The inverter 130 has its input connected to the output of an inverter 137, a feedback resistor 138 being connected between the output of inverter 130 and the input of inverter 137 which is connected by two resistors 139, 140 in series to the output of gate 117, a capacitor 141 connecting the junction of resistors 139, 140 to earth. This junction is also connected to a switch 142 by means of which it can be selected whether the apparatus will reset automatically after detecting a fault. In the open position shown the capacitor 141 will charge up slowly following the output of gate 140 going high, until the output of inverter 130 goes high thereby providing a resetting pulse to circuits 129 and 135. In the alternative position of switch 142 the junction of resistors 139 and 140 is connected to a reset switch 143 which in its normal position (as shown) connects this junction to earth so that charging of capacitor 141 is prevented. When actuated, switch 143 connects this junction to the +ve rail, thereby charging capacitor 141 rapidly to provide the reset pulse.
After resetting the Q outputs of circuit 129 and 135 are both high so that the output of gate 117 is low and that of inverter 112 high. Thus gates 111, 115, 121, 127 and 133 are all enabled, but gates 116 and 124 are both blocked.
In the event of a cyclically repeated missing pulse occurring, the output at terminal 35a goes low briefly thereby setting circuit 129 so that the Q output thereof goes low. As a result light emitting diode 39 is lit and the output of gate 117 goes high. In the auto-reset mode capacitor 141 now starts charging up. The output of inverter 112 goes low thereby blocking gates 111, 121, 127 and 133 so that no changes in the display can occur until resetting occurs.
In the event of the first fault after resetting being a multiple misfire, i.e. two missing pulses within one cycle the output of terminal 35b goes low briefly causing circuit 135 Q output to go low, lighting light emitting diode 40, starting the reset operation and blocking gates 111, 121, 127 and 133 as before.
The occurrence of a negative going pulse at terminal 28a indicates (as mentioned above) a multiple firing condition. If such a pulse occurs between resetting of circuits 129 and 135 and the first low output of terminal 35a and 35b circuit 123 will be set and its Q output will go high. Gate 124 will, however, be blocked by the low output of gate 117 and circuit 123 will be reset by the next pulse at terminal 31b via gates 115 and 119. If, however, a negative going pulse at terminal 28a coincides with one at terminal 35b circuits 123 and 135 will both be set (the later slightly later than the former) so that the Q output of circuit 135 goes low before the next pulse arrives at terminal 31b. As a result the operation of the missing pulse detector 31 is arrested gates 111, 121, 127 and 133 are blocked but gate 124 is enabled so that light emitting diode 38 is lit. Gate 115 is also blocked so that the following pulses at terminal 31b do not reset circuit 123 until circuit 135 has been reset.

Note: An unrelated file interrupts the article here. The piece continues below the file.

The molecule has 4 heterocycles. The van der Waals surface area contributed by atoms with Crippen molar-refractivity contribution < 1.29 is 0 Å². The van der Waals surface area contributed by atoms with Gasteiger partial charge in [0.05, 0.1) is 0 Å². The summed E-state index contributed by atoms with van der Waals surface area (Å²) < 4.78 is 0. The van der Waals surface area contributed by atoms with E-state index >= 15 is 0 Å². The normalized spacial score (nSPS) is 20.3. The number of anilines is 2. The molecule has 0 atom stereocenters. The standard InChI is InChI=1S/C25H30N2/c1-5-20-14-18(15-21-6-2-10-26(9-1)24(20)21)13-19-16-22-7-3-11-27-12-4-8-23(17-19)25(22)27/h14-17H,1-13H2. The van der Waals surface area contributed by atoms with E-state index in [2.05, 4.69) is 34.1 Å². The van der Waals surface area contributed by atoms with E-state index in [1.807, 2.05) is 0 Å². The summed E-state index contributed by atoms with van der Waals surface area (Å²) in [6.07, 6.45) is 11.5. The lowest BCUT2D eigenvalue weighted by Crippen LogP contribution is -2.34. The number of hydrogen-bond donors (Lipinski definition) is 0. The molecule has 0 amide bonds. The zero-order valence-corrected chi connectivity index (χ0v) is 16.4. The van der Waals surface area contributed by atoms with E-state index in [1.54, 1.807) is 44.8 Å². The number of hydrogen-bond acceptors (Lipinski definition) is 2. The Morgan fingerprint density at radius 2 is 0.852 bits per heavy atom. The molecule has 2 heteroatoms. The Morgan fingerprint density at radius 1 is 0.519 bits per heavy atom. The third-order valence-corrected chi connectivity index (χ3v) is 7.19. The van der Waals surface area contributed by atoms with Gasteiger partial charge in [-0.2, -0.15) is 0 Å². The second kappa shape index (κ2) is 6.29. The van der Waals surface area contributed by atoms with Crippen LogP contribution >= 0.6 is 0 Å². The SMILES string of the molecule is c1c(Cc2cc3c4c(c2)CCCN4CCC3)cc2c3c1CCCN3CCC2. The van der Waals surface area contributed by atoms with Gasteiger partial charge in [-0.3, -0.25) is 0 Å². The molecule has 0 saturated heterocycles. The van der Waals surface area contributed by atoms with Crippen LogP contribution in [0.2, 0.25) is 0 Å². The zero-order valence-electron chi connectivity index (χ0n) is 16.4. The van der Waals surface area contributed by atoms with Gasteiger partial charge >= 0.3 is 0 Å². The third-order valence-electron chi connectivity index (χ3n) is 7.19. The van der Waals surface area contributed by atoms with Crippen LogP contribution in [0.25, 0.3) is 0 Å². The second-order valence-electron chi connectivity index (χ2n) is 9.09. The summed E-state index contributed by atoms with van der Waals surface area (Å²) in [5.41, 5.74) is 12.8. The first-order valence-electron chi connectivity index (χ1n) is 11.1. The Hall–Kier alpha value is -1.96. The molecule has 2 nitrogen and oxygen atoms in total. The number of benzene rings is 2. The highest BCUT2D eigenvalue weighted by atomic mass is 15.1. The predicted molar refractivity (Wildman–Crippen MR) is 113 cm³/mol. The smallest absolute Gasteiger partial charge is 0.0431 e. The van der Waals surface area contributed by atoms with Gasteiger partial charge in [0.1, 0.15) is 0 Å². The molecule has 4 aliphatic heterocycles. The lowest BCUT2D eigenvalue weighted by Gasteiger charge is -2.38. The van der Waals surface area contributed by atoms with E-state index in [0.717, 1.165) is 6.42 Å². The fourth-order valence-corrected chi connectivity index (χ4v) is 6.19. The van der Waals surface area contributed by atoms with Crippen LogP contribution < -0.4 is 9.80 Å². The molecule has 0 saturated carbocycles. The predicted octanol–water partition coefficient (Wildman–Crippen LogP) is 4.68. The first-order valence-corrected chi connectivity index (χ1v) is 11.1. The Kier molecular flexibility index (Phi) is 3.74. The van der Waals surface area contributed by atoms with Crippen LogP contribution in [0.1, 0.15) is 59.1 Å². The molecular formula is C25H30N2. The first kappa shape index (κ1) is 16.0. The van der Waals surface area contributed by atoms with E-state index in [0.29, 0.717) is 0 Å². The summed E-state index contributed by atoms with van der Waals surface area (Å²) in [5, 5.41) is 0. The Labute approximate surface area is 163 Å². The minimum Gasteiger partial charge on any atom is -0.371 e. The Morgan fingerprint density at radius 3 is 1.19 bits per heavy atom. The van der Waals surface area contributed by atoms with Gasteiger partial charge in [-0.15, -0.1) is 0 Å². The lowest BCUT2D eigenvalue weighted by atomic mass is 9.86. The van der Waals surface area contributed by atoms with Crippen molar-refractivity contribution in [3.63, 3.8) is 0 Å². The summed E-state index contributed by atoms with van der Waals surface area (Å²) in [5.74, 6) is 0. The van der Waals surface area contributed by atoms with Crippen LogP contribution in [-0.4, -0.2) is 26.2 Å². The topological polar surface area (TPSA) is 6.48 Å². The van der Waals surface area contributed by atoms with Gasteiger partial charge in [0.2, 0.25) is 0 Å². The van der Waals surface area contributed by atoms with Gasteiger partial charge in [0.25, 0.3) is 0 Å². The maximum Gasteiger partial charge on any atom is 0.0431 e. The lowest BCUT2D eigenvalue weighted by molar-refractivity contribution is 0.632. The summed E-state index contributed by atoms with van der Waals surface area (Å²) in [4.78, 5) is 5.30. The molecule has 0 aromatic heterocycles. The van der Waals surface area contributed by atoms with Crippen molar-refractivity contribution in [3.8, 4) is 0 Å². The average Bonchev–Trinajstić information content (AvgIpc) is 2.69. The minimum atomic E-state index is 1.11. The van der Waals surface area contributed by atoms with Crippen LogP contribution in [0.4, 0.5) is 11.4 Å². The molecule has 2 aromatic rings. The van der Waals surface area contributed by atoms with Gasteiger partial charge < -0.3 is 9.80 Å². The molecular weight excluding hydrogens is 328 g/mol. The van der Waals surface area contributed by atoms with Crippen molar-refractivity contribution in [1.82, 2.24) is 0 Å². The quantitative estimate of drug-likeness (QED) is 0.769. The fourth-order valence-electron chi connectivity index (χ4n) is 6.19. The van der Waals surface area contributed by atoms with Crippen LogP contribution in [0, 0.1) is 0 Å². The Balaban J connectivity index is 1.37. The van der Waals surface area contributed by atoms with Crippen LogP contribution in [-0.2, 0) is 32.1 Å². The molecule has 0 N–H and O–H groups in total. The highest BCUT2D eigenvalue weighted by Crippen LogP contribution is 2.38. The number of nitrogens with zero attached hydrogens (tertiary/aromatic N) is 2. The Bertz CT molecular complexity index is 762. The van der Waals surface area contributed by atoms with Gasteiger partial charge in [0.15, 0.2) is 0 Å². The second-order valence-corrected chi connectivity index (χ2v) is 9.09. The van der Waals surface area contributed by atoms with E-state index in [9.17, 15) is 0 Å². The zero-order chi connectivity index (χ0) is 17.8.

The above paragraph is true only if the signal at terminal 16b is not high at the same time as the signal at terminal 28a is low. If this condition does occur the output of gate 111 goes low causing the output of gate 113 to go high thereby causing the output of gate 114 to go low thereby latching gates 113 and 114 until the output of gate 115 goes high, and resetting circuit 123. The output of inverter 112 goes low before the next pulse at terminal 31b thereby blocking gate 115. Gate 116 is enabled and light emitting diode 37 is lit instead of diode 38.
|Cited Patent||Filing date||Publication date||Applicant||Title|
|US3551800 *||Jun 6, 1968||Dec 29, 1970||Ibm||Test apparatus for analyzing the performance characteristics of internal combustion engine ignition systems|
|US4112351 *||Sep 1, 1977||Sep 5, 1978||United Technologies Corporation||Dual threshold low coil signal conditioner|
|1||*||Ekland et al., Computer-Controlled Distributer Tester, IBM Technical Disclosure Bulletin, Jul. 1969, pp. 259 and 260.|
|Citing Patent||Filing date||Publication date||Applicant||Title|
|US4547734 *||Mar 9, 1983||Oct 15, 1985||Daimler-Benz Aktiengesellschaft||Equipment for recognizing misfiring|
|US4689573 *||Aug 20, 1985||Aug 25, 1987||Switches, Inc.||On-vehicle diagnostic unit for electronic ignition systems|
|US5027073 *||Mar 1, 1990||Jun 25, 1991||Robert Bosch Gmbh||High voltage ignition system monitoring circuit|
|US5216369 *||Apr 20, 1992||Jun 1, 1993||Nippondenso Co., Ltd.||Ignition occurrence detecting device for use in an ignition apparatus|
|US6542010 *||Apr 23, 2002||Apr 1, 2003||Koninklijke Philips Electronics N.V.||Detector circuit for detecting voltage spikes|
|U.S. Classification||324/380, 324/385, 324/388|
|International Classification||F02P17/00, F02P11/06, F02P15/10, F02P17/12|
|Cooperative Classification||F02P11/06, F02P17/12, F02P15/10|
|European Classification||F02P17/12, F02P15/10, F02P11/06|
|Mar 8, 1982||AS||Assignment|
Owner name: LUCAS INDUSTRIES LIMITED GREAT KING ST BIRMINGHAM
Free format text: ASSIGNMENT OF ASSIGNORS INTEREST.;ASSIGNOR:WALKER, MICHAEL J.;REEL/FRAME:003953/0909
Effective date: 19800509
Owner name: LUCAS INDUSTRIES LIMITED, A BRITISH COMPANY, ENGLA
Free format text: ASSIGNMENT OF ASSIGNORS INTEREST;ASSIGNOR:WALKER, MICHAEL J.;REEL/FRAME:003953/0909
Effective date: 19800509